Deputy Project Manager – Crossrail
In case you hadn’t noticed there’s a little project called Crossrail going on in Canary Wharf. It’s hard to miss the iconic Crossrail Place structure, already home to numerous restaurants and shops. But one thing Camilla Barrow is hoping has gone unnoticed is all the work behind the scenes.
She is deputy project manager but also a local, who grew up on the Isle Of Dogs and moved back when she heard Crossrail was to be built. It is her job to ensure the smooth running of the project – now in its final stages.
“The biggest challenge has been mitigating the impact on the surrounding environment, “ said Camilla. “There is a lot of work going on to make it all happen and the logistics of getting it all in and out through the roads and tunnels without impacting the communities around it, that’s been the biggest thing.
“We have six 10-tonne fans, three at each end that ventilate the tunnel. They are big old things and we had to use air skates to put them in and think about what routes we could use, we had to bring them over from the East India side, avoiding busy times. That was a massive logistical challenge in itself and there was a lot of coordination with partners in the local area. There is a lot of infrastructure that has been delivered, hopefully without too many people noticing.”
Camilla had been working as a civi engineer for 11 years, after being sponsored through university by the Royal Engineers, when she heard Crossrail was being planned for her “back yard”.
“I have always worked in rail in the Middle East and America and this was a fantastic opportunity,” she said. "With all mega projects like this comes the need for driving innovation and change so it’s a really exciting project to be on and to play a key role.”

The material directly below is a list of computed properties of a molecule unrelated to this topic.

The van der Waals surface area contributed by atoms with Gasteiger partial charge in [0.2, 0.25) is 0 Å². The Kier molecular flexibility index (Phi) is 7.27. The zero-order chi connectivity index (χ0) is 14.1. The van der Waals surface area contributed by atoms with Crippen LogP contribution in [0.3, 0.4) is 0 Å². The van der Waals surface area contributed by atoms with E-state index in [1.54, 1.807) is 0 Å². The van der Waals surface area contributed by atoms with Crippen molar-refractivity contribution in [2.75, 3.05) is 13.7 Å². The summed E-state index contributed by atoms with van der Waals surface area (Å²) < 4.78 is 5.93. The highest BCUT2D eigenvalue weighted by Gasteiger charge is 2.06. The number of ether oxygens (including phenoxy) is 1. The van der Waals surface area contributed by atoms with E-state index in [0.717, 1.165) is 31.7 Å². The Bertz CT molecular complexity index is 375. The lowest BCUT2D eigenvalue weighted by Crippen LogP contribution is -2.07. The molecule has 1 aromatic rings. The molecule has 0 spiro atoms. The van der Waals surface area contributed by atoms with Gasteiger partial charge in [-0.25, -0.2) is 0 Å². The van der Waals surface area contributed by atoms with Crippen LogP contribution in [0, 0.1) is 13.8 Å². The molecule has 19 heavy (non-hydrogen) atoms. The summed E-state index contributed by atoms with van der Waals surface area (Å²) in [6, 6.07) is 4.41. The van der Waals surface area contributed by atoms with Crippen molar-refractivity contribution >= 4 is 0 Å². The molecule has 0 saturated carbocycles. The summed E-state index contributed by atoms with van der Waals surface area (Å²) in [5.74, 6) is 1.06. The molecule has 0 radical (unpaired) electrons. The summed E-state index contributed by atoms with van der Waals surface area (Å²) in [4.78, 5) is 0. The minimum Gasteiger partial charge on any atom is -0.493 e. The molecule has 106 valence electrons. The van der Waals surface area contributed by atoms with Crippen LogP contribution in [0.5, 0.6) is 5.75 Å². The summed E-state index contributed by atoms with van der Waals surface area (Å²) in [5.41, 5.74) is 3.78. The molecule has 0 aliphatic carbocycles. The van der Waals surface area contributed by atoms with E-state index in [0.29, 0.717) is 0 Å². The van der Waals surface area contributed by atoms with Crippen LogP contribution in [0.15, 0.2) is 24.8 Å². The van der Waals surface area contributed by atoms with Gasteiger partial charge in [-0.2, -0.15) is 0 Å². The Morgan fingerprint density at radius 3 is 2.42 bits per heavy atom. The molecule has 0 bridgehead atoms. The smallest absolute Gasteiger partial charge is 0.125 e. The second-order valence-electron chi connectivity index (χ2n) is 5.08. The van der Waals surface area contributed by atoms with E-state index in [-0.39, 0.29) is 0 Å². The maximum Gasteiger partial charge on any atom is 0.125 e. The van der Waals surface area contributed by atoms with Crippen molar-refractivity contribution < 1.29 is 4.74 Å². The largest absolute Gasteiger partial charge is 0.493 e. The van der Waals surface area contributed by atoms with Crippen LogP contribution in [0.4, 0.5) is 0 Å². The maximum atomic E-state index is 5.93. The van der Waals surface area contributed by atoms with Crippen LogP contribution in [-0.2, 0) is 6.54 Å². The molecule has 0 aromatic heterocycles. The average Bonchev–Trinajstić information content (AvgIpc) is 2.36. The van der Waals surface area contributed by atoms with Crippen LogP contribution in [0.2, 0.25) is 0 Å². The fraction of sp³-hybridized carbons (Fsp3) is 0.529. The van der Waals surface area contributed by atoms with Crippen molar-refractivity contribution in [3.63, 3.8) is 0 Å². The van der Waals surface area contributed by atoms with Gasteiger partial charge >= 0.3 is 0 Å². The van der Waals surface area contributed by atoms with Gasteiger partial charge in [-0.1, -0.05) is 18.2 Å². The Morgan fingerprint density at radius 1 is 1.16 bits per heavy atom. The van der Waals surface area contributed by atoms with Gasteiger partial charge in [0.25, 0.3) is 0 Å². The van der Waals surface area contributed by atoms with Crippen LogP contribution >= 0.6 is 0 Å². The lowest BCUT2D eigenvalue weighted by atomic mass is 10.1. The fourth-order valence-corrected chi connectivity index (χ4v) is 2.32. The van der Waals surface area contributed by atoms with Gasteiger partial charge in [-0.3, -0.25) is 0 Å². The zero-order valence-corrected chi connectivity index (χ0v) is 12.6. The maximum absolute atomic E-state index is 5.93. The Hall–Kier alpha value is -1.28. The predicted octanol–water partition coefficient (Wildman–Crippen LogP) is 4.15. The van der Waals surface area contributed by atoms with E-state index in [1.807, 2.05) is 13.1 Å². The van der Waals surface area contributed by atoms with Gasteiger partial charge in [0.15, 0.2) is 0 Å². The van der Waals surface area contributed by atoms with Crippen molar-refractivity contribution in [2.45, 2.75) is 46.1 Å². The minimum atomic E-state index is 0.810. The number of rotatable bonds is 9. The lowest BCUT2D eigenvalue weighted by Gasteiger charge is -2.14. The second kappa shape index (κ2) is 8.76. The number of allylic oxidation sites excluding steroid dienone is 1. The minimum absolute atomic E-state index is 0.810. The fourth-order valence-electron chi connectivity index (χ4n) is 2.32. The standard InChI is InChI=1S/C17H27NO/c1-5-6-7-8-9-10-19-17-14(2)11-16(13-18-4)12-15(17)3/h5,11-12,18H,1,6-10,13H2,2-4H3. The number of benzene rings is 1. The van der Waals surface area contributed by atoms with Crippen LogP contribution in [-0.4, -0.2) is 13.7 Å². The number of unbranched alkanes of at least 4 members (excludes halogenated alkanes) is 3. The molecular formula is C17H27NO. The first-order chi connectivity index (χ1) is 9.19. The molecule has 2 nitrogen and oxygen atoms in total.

She joined the project two years ago, after Canary Wharf Group had finished building the main structure, and has oversaw the creation of the platform, ticketing hall and the rail systems themselves. That has involved working with the 40-strong Crossrail project team and the thousands of workers on site ever day. The project as a whole has had over 10,000 people involved across its 40 different construction sites and about 100million working hours have been completed so far.
“It’s not as stereotypical as just being in a hard hat all day and I think that’s what puts a lot of people off,” said Camilla. “I’m in a lot of meetings and looking at long-term strategy and ahead to make sure we eliminate challenges early. But I do then go out on site abut three times a week with my hard hat on to make sure I know what is going on, how things are progressing and the challenges being faced.”
But there are also some undeniably fun parts of the job.
“I have been on rides through the tunnels quite a few times, including on the big 460m-long concreting train, which helped install all the standard track slab in the tunnel. We have about 10-15 engineering trains going out every day and then again at night.
“Being out on them through the tunnels has not normalised with me, even though I have been doing it a couple of years. It gives a bit of perspective to what we have built over the last five years. Day-to-day you put your head down and get the work done but it’s also ways nice to have a bit of a step back, as it allows you to appreciate the magnitude of this."